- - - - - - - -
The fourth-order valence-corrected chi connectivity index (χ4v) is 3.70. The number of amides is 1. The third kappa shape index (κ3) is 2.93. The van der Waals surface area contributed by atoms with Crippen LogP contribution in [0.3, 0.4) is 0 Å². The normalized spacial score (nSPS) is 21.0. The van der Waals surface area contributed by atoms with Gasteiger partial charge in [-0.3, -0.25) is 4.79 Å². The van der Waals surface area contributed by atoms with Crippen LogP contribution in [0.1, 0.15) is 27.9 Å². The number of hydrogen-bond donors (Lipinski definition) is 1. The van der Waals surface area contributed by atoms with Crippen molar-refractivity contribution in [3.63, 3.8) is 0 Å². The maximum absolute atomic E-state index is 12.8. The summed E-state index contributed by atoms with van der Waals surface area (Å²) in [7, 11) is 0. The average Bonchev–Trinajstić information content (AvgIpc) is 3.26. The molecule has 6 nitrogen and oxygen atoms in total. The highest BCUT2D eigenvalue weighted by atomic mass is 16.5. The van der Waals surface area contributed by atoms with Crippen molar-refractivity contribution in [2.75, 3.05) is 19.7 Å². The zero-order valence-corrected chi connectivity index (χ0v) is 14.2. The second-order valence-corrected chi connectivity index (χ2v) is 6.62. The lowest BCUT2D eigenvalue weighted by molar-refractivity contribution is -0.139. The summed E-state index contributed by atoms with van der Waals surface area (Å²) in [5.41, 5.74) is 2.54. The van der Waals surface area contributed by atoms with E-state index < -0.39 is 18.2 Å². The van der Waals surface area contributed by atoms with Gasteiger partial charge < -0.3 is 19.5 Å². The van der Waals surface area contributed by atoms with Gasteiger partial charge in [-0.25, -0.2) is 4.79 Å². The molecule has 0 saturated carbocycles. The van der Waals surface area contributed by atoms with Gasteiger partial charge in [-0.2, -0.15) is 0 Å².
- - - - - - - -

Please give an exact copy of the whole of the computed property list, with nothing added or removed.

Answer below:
The fourth-order valence-corrected chi connectivity index (χ4v) is 3.70. The number of amides is 1. The third kappa shape index (κ3) is 2.93. The van der Waals surface area contributed by atoms with Crippen LogP contribution in [0.3, 0.4) is 0 Å². The normalized spacial score (nSPS) is 21.0. The van der Waals surface area contributed by atoms with Gasteiger partial charge in [-0.3, -0.25) is 4.79 Å². The van der Waals surface area contributed by atoms with Crippen LogP contribution in [0.1, 0.15) is 27.9 Å². The number of hydrogen-bond donors (Lipinski definition) is 1. The van der Waals surface area contributed by atoms with Crippen molar-refractivity contribution in [3.63, 3.8) is 0 Å². The maximum absolute atomic E-state index is 12.8. The summed E-state index contributed by atoms with van der Waals surface area (Å²) in [7, 11) is 0. The average Bonchev–Trinajstić information content (AvgIpc) is 3.26. The molecule has 6 nitrogen and oxygen atoms in total. The highest BCUT2D eigenvalue weighted by atomic mass is 16.5. The van der Waals surface area contributed by atoms with Crippen molar-refractivity contribution in [2.75, 3.05) is 19.7 Å². The zero-order valence-corrected chi connectivity index (χ0v) is 14.2. The second-order valence-corrected chi connectivity index (χ2v) is 6.62. The lowest BCUT2D eigenvalue weighted by molar-refractivity contribution is -0.139. The summed E-state index contributed by atoms with van der Waals surface area (Å²) in [5.41, 5.74) is 2.54. The van der Waals surface area contributed by atoms with E-state index < -0.39 is 18.2 Å². The van der Waals surface area contributed by atoms with Gasteiger partial charge < -0.3 is 19.5 Å². The van der Waals surface area contributed by atoms with Gasteiger partial charge in [-0.25, -0.2) is 4.79 Å². The molecule has 0 saturated carbocycles. The van der Waals surface area contributed by atoms with Gasteiger partial charge in [-0.2, -0.15) is 0 Å².